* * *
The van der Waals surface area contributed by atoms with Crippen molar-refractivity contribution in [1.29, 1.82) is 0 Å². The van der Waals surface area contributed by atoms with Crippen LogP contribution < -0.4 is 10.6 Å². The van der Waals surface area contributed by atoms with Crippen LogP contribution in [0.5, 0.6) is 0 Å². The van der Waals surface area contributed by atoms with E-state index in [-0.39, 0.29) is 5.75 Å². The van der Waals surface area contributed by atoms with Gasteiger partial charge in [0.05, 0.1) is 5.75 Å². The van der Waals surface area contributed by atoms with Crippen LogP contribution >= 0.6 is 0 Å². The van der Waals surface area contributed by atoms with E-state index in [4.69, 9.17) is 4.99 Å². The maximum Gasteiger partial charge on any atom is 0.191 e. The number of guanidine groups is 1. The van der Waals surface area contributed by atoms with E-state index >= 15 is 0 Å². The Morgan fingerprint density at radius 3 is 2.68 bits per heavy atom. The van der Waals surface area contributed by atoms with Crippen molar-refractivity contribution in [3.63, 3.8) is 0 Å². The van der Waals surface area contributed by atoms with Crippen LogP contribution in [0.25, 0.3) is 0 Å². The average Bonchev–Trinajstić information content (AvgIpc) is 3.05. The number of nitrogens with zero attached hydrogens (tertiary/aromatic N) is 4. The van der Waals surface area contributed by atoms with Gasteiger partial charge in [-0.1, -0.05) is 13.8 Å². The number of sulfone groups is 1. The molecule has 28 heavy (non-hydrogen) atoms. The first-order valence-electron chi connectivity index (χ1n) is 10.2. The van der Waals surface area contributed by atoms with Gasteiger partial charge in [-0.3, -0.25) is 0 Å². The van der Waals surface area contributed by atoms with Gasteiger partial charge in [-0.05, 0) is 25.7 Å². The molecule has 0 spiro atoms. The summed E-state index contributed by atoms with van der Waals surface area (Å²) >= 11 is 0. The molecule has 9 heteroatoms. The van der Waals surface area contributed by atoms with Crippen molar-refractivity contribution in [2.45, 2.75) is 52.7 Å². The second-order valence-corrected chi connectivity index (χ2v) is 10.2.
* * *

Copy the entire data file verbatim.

The van der Waals surface area contributed by atoms with Crippen molar-refractivity contribution in [1.29, 1.82) is 0 Å². The van der Waals surface area contributed by atoms with Crippen LogP contribution < -0.4 is 10.6 Å². The van der Waals surface area contributed by atoms with Crippen LogP contribution in [0.5, 0.6) is 0 Å². The van der Waals surface area contributed by atoms with E-state index in [-0.39, 0.29) is 5.75 Å². The van der Waals surface area contributed by atoms with Gasteiger partial charge in [0.05, 0.1) is 5.75 Å². The van der Waals surface area contributed by atoms with Crippen LogP contribution >= 0.6 is 0 Å². The van der Waals surface area contributed by atoms with E-state index in [4.69, 9.17) is 4.99 Å². The maximum Gasteiger partial charge on any atom is 0.191 e. The number of guanidine groups is 1. The van der Waals surface area contributed by atoms with E-state index >= 15 is 0 Å². The Morgan fingerprint density at radius 3 is 2.68 bits per heavy atom. The van der Waals surface area contributed by atoms with Crippen molar-refractivity contribution in [3.63, 3.8) is 0 Å². The van der Waals surface area contributed by atoms with Crippen LogP contribution in [0.25, 0.3) is 0 Å². The average Bonchev–Trinajstić information content (AvgIpc) is 3.05. The number of nitrogens with zero attached hydrogens (tertiary/aromatic N) is 4. The van der Waals surface area contributed by atoms with Gasteiger partial charge in [-0.1, -0.05) is 13.8 Å². The number of sulfone groups is 1. The molecule has 28 heavy (non-hydrogen) atoms. The first-order valence-electron chi connectivity index (χ1n) is 10.2. The van der Waals surface area contributed by atoms with Gasteiger partial charge in [-0.3, -0.25) is 0 Å². The van der Waals surface area contributed by atoms with Gasteiger partial charge in [-0.05, 0) is 25.7 Å². The molecule has 0 spiro atoms. The summed E-state index contributed by atoms with van der Waals surface area (Å²) >= 11 is 0. The molecule has 9 heteroatoms. The van der Waals surface area contributed by atoms with Crippen molar-refractivity contribution in [2.45, 2.75) is 52.7 Å². The second-order valence-corrected chi connectivity index (χ2v) is 10.2.